Fireworks-Related Burn Injuries on the Rise

Here's a quick reminder for pharmacy students and young patients: leave the fireworks to the professionals.

Here’s a quick reminder for pharmacy students and young patients: leave the fireworks to the professionals.

New study results have found that changes in fireworks laws correlate with a greater number of fireworks-related burn injuries among youth. Fireworks laws have become laxer, making it easier for youth to buy fireworks, including more powerful products, according to the study authors.

The researchers noted that this is the first study to examine fireworks laws and medical outcomes. They looked at fireworks-related burn injuries in patients under 21 years between 2006 and 2012. The Nationwide Emergency Department (ED) Sample provided information on ED admissions.

The investigators found that the incidence of injuries managed in the ED increased “modestly” from 4.28 per 100,000 in 2006 to 5.12 per 100,000 in 2012. A more critical finding, however, was that the proportion of injuries that necessitated inpatient admission (28.9% in 2006 vs 50% in 2012) and the mean length of stay in the hospital (31.12 days in 2006 vs 7.35 days in 2012) increased.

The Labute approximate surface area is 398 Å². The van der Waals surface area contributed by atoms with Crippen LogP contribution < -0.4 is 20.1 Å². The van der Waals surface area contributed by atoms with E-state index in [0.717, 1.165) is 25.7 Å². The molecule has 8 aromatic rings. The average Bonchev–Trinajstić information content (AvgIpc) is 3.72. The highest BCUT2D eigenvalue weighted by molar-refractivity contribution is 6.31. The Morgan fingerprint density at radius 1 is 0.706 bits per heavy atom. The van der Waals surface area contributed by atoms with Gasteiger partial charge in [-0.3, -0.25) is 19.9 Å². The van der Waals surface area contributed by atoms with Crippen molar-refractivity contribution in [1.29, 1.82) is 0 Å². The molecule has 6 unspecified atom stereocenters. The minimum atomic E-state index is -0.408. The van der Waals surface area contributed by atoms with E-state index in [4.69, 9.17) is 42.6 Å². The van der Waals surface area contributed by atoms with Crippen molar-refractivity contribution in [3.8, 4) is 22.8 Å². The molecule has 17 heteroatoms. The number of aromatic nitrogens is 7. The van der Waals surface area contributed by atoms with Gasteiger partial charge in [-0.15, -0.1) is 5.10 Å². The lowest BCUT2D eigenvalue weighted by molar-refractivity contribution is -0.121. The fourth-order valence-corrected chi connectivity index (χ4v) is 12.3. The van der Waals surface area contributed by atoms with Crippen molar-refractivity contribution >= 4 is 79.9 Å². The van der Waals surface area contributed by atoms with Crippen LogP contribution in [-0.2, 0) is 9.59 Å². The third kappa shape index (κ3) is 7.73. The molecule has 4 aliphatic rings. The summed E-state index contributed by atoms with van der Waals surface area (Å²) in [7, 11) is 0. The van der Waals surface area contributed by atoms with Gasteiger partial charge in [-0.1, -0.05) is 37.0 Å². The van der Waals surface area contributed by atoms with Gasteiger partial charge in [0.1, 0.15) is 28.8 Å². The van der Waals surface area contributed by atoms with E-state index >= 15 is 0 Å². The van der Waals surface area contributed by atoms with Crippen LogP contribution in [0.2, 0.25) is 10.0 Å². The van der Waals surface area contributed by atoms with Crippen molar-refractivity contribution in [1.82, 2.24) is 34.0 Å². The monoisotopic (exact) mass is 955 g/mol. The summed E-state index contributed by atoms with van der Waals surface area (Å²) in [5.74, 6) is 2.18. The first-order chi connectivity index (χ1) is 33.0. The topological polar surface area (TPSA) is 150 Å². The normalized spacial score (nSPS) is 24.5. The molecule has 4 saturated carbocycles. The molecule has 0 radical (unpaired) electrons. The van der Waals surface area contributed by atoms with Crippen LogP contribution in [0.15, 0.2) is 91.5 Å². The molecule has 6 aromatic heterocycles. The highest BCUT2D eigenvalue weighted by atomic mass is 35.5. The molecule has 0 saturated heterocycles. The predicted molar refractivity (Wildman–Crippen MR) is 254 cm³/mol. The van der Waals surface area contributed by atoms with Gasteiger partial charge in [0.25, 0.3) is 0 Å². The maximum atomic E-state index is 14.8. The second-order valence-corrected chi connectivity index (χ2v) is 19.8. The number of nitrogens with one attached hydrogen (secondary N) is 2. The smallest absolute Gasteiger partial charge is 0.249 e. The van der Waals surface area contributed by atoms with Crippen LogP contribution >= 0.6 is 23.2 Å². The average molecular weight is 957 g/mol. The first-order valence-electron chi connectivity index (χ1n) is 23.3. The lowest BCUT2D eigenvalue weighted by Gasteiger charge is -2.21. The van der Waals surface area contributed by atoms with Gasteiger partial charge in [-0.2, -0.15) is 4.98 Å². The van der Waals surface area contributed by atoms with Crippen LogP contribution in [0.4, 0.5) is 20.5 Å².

Meanwhile, mean age decreased from around 12 years in 2006 to around 11.4 years in 2012.

The study authors posited that policymakers may want to revisit fireworks laws to make sure that youth stay safe.

“The increase in fireworks-related injuries and the severity of these injuries in children since 2006 are very concerning,” said study author Charles Woods, MD, FAAP, s in an American Academy of Pediatrics press release. “Although our findings do not prove a direct link to relaxations in state laws governing fireworks sales, it may be time for lawmakers to reassess this issue. Parents and caregivers of children also should be aware of these increasingly serious injuries and the potential dangers involved in allowing young children to handle and play with fireworks.”

Pharmacists can also play a role in treating burn patients in the acute care setting. For example, pharmacists can provide guidance on pain and intravenous fluid management, as well as appropriate dressings and bandages.

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